Now, the Scythe being the central card, I think, has quite a lot of weight on a reading. I like to focus on the central card. I think it offers focus and some kind of weight. And it also often offers the theme or the key takeaway or the key event that is at hand in the context that we're asking about.

So the Scythe is very much a card of separation and partings. We see it after the Road and we see it before the Letter. So it seems that there is a ‘declaration of independence’. It points to this idea of separation of making changes.

The Letter with the Woman can refer to contact that we reach out to the Woman or perhaps we receive news from this person. It can go both ways. This is going to depend on the specifics of your situation or the person that you're reading for. But that is pretty straightforward.

The way we would read the cards is by stringing them one after the other into pairs into triplets and beyond to come up with an idea of what's going on or a story about what's going on and then focusing that story for the question that we are asking. And we can focus on the central card for support for help for perhaps a focus or a key takeaway.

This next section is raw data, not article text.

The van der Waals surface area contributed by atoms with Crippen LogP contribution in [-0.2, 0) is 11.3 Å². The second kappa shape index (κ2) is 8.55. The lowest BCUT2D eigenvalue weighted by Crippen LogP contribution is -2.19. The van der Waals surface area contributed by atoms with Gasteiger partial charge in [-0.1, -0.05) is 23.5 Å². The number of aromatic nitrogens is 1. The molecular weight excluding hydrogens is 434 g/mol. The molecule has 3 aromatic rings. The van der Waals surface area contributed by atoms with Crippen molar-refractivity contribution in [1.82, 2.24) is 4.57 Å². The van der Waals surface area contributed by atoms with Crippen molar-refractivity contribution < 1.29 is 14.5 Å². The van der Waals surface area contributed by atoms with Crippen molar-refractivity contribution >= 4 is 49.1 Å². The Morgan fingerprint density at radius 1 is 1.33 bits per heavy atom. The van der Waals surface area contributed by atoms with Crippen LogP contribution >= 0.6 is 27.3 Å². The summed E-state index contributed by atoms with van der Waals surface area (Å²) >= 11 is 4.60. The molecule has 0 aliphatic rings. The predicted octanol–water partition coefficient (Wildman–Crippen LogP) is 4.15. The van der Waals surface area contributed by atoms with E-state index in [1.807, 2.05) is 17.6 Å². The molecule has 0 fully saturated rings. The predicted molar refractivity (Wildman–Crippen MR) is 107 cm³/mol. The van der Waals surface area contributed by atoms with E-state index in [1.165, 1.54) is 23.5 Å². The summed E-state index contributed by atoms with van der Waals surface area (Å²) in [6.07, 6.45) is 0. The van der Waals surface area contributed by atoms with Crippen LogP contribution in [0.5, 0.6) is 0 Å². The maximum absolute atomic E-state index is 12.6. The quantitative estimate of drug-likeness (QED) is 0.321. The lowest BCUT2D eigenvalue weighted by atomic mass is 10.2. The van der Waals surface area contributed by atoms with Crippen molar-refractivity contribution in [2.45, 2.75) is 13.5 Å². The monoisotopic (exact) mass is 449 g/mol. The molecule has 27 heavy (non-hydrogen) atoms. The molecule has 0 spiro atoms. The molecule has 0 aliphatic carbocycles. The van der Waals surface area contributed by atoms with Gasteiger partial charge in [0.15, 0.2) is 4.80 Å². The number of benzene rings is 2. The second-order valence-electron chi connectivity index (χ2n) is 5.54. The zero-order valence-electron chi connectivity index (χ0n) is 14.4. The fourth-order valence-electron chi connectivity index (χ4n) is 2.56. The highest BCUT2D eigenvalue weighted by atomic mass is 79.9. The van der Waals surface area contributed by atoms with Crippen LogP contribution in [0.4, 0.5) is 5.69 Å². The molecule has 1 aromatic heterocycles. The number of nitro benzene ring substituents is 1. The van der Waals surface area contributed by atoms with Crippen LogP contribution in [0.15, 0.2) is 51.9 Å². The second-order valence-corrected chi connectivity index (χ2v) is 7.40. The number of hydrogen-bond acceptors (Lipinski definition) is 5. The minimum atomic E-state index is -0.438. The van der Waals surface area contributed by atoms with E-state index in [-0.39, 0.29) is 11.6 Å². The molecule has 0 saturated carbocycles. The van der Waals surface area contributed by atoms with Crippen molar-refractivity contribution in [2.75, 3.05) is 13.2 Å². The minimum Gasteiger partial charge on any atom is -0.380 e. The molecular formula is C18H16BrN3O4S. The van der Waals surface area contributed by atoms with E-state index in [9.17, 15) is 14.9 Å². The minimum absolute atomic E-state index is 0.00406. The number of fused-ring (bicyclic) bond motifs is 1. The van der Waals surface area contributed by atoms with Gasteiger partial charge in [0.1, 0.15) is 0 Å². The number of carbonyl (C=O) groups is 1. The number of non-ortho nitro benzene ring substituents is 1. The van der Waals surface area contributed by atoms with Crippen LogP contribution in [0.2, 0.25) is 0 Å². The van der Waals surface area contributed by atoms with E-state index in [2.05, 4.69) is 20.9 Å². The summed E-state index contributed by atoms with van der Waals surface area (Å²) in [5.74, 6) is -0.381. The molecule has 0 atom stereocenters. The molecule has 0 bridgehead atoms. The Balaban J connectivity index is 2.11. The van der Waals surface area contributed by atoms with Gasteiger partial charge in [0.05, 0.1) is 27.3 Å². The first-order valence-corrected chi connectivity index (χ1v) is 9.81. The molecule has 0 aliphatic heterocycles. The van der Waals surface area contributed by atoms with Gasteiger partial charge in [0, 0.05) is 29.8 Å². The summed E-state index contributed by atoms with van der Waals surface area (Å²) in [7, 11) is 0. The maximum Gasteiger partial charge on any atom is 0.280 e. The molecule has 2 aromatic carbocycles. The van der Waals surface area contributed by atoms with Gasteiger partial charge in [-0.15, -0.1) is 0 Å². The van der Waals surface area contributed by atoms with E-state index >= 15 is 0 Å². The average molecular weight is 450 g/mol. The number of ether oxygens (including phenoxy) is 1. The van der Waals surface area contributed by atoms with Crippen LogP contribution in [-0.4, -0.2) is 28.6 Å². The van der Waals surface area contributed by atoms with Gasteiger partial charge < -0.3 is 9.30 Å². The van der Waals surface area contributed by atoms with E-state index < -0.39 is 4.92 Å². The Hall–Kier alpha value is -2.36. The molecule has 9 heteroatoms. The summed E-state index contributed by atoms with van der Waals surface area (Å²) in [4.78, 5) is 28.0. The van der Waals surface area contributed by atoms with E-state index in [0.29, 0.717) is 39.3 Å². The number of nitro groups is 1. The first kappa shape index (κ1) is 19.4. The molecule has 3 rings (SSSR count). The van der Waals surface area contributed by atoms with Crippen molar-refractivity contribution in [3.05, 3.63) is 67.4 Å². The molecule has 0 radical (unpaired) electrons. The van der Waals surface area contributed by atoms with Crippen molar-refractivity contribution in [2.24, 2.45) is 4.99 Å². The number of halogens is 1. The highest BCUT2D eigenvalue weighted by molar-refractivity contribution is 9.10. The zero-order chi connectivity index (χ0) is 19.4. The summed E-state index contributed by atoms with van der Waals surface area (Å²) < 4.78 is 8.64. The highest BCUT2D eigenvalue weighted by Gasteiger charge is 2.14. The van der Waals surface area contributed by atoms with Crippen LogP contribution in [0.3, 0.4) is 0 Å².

Now, another way we can combine the cards in a line like this one, and in fact, in any line, is to go from the outside cards to the inside ones or vice versa. So we would read the Key and Woman as a pair and in this case it suggests that there is inside or support or a green light that comes from this person.

And we can also read the outside cards as a pair, so the Key and Scythe and the Woman and Letter. So we can get a lot of different insights by looking at the cards in different ways.

And in fact, in any line, it is also possible to go from the outside cards to the inside ones or vice versa. So we would read the Key and Woman as a pair, and in this case it suggests that there is inside or support or a green light that comes from this person. We can then read the next two cards, the Letter and the Scythe. In this case, the Letter points to news of parting, news of travel, or perhaps news that is coming or being sent.

This really aligns with what we read with combining the cards from left to right. Often, the cards that we read on the outside, the outer cards, and the inner cards, when we pair them together, most of the time, they confirm what we already read in the line when we strung the cards and pairs and beyond. But sometimes there are cards in outer pairs or inner pairs that can add some insight to what we are reading and give us additional ideas. It depends on the cards.

So these are additional techniques that you can use with a simple line.